by Br Julian McDonald cfc

“Lying at the rich man’s door was a poor man named Lazarus, covered with sores, who would gladly have eaten his fill of the scraps that fell from the rich man’s table.”    Luke 16: 19-31

Today’s gospel parable of the rich man and Lazarus requires little by way of explanation and analysis. While its principal message is clear: that every follower of Jesus has a responsibility to care for our needy sisters and brothers, it leaves us in no doubt that this responsibility is not a take it or leave it option. Care for the poor and needy is a Gospel imperative, for some, an uncomfortable and challenging one, but one to be embraced as an essential expression of our humanity and Christian discipleship.

In exploring this parable of the rich man and Lazarus, I suggest it is worth noting what is said and what is not said. For instance, there is nothing to suggest that the rich man was evil or that he became rich through exploitation or extortion. Nor is there any hint of his belittling or abusing Lazarus. Moreover, the parable does not have the simplicity of a morality play in which a good person is vindicated and receives the reward of justice, and a bad person gets the punishment he deserves. It is more like a Shakespearean tragedy, in which the character flaws of a rich man lead to action (or inaction) that has consequences.

The rich mas was so caught up in self that he just didn’t notice Lazarus. There is not even a hint that the rich man knew the slightest thing about mercy and compassion, thus resulting in his inability to empathise with Lazarus, even if Lazarus’ presence at his gate caught his attention. Moreover, when the rich man ends up in Hades, he doesn’t grasp the consequences of how he has lived. He asks for mercy rather than for forgiveness for what he has failed to do. He asks for water, but not for life. To give him some credit, however, we must acknowledge that he cares about his family. He seems to realise that they are as insensitive as he has been, so he asks that they be given a wake-up call from Lazarus, visiting them from the after-life.

The power, of course, of this parable, like the power of every good tragedy, is that it impacts on us, challenging us to look at ourselves and our ability and willingness (or our inability and unwillingness) to hear the promptings of God’s Spirit at work in our own lives.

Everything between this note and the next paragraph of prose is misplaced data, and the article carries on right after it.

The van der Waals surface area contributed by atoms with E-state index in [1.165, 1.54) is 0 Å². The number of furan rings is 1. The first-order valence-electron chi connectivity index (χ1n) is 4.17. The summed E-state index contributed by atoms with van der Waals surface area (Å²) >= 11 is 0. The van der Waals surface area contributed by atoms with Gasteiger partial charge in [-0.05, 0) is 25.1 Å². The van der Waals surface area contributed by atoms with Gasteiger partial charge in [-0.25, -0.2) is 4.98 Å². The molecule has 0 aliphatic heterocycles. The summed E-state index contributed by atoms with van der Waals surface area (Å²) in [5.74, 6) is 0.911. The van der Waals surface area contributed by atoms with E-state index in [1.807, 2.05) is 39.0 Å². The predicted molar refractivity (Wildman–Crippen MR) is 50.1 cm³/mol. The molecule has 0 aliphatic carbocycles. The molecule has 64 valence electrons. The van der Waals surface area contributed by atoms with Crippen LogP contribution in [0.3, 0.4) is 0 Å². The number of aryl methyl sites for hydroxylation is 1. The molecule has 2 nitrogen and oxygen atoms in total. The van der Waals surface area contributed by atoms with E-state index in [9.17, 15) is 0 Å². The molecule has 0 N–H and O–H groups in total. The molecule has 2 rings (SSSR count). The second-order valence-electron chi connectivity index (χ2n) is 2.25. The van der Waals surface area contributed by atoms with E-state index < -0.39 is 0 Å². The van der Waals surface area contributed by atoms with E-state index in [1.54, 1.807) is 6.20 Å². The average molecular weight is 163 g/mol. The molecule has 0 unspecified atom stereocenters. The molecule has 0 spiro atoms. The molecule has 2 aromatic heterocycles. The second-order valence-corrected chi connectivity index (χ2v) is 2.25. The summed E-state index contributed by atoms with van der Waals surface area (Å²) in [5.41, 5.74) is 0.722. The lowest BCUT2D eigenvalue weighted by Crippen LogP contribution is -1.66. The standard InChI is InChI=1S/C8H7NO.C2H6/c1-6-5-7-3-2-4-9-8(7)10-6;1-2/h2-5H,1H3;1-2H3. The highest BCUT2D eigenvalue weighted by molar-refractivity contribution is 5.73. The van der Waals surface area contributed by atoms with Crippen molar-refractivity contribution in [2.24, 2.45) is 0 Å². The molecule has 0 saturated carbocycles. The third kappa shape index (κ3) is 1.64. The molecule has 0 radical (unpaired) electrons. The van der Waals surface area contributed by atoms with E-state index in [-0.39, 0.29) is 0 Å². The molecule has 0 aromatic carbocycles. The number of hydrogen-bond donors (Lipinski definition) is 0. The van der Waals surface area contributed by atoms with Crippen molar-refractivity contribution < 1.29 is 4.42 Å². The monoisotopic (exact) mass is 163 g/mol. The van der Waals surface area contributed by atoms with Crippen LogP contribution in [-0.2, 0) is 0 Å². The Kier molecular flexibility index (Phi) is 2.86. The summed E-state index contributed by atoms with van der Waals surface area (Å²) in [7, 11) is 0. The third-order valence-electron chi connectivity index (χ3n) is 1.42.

The prophets of the First Testament, followed by John the Baptist and then by Jesus himself, called us all to a change of mind and heart, to conversion. The first step in the journey towards conversion of mind and heart is to notice. The genius of this parable is that we are pushed to look at a poor man who has a name. We are further compelled to look at Lazarus because of the graphic description of the state of his body, which is covered in sores that he cannot prevent the dogs from licking. He is not just an anonymous member of a mass we call the poor. The description given of him reminds me of a picture displayed by media across the world exactly seven years ago. It was of the lifeless body of a three-year-old Syrian boy washed up on a beach in the Turkish tourist resort of Bodrum. His name was Aylan Kurdi. With his five-year-old brother and parents and twenty other refugees he was heading for the Greek island of Kos which offered safety. Their boat sank and Aylan and his brother both drowned. These two youngsters were the sons of heart-broken parents. Lazarus and these two little boys force us to move from thinking of poor people as an issue to seeing them as persons. They are not just statistical casualties. The poor and destitute are our sisters and brothers who offer us a way to conversion of mind and heart.

It is all too easy for us to focus on the issues of homelessness, destitution and refugees without encountering real people whom we classify as belonging to those categories. Today’s parable invites us to actually see these people in and through the man who is identified as Lazarus. In his Gospel, Matthew reminds us that, when we see the Lazaruses and the Aylam Kurdis of our world, we see and encounter Jesus (See Matthew Ch. 25) To put it another way, through this parable Jesus is nudging us to face our own vulnerability and to take the risk of relating to, and engaging with, the people who beg on the corners of our city streets, the newly-arrived refugees from Afghanistan and Syria and the Sudan; and to share with them something of our possessions, our time, our skills, the benefits of our education and whatever else we have to offer.

We can take consolation from the fact that we are not caught in the kind of fixed situation to which the rich man was confined when he died. While we credit him for pleading with father Abraham to send Lazarus to bring his five brothers to their senses, we need to listen to father Abraham’s answer: “If they don’t listen to Moses and the prophets, they will not be convinced even if one should rise from the dead.” That response is arguably the kernel of this parable as far as we are concerned. We are still alive in our world, able to hear the voice of God in Moses and the prophets and to encounter the risen Jesus, very much alive in the people we encounter every day, and in his message embodied in the pages of the Gospels. Both Amos in today’s first reading and Jesus in the gospel-reading are inviting us to reach out in love to others by sharing our possessions and our gifts and skills. They are inviting us to do the right thing with all we are and have simply because it is the right thing to do.